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Aurora kinase A (AURKA) promotes the progression and imatinib resistance of advanced gastrointestinal stromal tumors

Abstract

Background

Gastrointestinal stromal tumor (GIST) is a common tumor that originates from the alimentary system mesenchyme. Compared to typical gastrointestinal carcinomas, GISTs exhibit unique malignant behaviors. Bioinformatic tools and subsequent experiments were applied to investigate novel targets involved in GIST progression and imatinib resistance.

Methods

Differences in gene expression profiles between advanced and nonadvanced GISTs were comprehensively analyzed based on the Gene Expression Omnibus (GEO) dataset GSE136755. A protein–protein interaction (PPI) network was constructed to identify the potential target gene. Gene set enrichment analysis (GSEA) was used to elucidate relevant biological events related to the target gene based on the GSE47911 dataset. Subsequently, immunohistochemistry and Kaplan–Meier analysis were performed to validate the prognostic value of the target gene in GISTs. Overexpression of the target gene was conducted to analyze its function in the proliferation, apoptosis, and imatinib resistance of GIST/T1 cells.

Results

In the current study, a total of 606 differentially expressed genes (DEGs) were screened based on the GSE136755 dataset, and the upregulated DEGs in advanced GISTs were mainly involved in cell division through functional annotations. The intersecting hub gene, Aurora kinase A (AURKA), was identified by degree and bottleneck algorithms. GSEA revealed that AURKA was involved in cell cycle-related biological processes. Analysis of the Oncomine and GEPIA databases revealed a pattern of elevated AURKA expression in most human malignances. Clinical assays demonstrated that AURKA could be an independent prognostic factor for GISTs. Additionally, overexpression of AURKA was experimentally demonstrated to promote cell proliferation, inhibit cell apoptosis, and enhance imatinib resistance in GIST/T1 cells.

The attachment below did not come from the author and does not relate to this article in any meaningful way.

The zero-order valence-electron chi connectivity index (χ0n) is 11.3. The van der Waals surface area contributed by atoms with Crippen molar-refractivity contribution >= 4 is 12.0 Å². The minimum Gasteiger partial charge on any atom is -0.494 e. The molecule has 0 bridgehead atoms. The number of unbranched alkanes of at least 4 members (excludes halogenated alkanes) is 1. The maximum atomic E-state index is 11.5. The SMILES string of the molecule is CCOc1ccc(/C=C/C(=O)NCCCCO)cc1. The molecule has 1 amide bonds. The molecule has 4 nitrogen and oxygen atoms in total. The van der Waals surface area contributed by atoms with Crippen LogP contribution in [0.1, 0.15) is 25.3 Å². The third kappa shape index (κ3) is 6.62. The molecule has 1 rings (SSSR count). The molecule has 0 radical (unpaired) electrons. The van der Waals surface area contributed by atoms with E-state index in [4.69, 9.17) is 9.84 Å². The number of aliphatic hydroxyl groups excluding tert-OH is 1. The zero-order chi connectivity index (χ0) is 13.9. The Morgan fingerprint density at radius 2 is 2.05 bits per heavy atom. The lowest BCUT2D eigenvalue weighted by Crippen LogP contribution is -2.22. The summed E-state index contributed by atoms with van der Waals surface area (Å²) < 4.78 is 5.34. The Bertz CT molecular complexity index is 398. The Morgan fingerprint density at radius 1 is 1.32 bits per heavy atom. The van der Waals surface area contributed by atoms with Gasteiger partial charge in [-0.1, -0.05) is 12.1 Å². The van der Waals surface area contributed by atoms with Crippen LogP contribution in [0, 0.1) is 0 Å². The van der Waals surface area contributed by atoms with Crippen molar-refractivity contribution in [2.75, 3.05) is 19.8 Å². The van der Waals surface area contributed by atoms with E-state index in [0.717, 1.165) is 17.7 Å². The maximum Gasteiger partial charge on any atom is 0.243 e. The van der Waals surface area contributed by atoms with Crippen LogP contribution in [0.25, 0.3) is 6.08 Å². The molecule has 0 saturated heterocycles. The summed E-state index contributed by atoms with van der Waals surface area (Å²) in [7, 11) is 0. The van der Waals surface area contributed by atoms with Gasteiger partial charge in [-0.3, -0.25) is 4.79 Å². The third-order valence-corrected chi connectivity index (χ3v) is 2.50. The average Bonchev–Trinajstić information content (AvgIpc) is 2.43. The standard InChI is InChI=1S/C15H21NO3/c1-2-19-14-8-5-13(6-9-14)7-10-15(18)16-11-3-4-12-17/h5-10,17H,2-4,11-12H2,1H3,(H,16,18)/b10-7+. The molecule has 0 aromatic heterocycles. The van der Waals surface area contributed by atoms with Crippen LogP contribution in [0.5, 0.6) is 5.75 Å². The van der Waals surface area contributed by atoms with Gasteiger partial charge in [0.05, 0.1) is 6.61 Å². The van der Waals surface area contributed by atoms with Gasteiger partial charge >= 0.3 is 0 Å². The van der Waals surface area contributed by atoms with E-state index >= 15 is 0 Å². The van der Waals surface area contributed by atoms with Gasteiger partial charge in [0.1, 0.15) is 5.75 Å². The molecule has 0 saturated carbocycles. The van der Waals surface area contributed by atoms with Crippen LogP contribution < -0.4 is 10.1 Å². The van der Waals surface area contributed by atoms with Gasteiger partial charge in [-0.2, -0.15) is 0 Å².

Conclusions

These findings indicated that overexpression of AURKA promoted GIST progression and enhanced imatinib resistance, implying that AURKA is a potential therapeutic target for GISTs.

Background

Gastrointestinal stromal tumor (GIST) is the most common mesenchymal tumor of the alimentary system and originates from the interstitial cells of Cajal (ICC) [1]. Approximately 71% of GISTs present with KIT (71%) or PDGFRα (14%) mutations, and 10–15% of GISTs do not have KIT or PDGFRα mutations, referred to as KIT/PDGFRα wild type GISTs [2, 3]. The malignant potential of GISTs is stratified based on tumor size, mitotic index, and location according to the modified NIH criteria [4]. Based on these criteria, GISTs are classified as high-risk, intermediate-risk, low-risk, and very low-risk. The 5-year survival rate of patients with advanced GIST is between 35 and 65% [5]. The main therapeutic option for primary localized GISTs is surgical resection. However, the recurrence rate for GISTs, even after complete surgical resection, is 40–80% [5]. The median time to recurrence for most patients is approximately 12–16 months [6]. Treatment with imatinib, a tyrosine kinase inhibitor (TKI) that targets KIT and PDGFRα, has improved the prognosis of GIST patients. However, when used to eliminate mature GIST cells, imatinib has limited efficacy, and studies have revealed that GIST persists with prolonged TKI therapy [1]. Due to acquired resistance to imatinib, approximately 85–90% of patients with GIST experience disease progression within 20–24 months [2, 3, 7]. Further research is urgently needed to reveal the mechanism of GIST progression and explore novel therapeutic targets to combat imatinib resistance.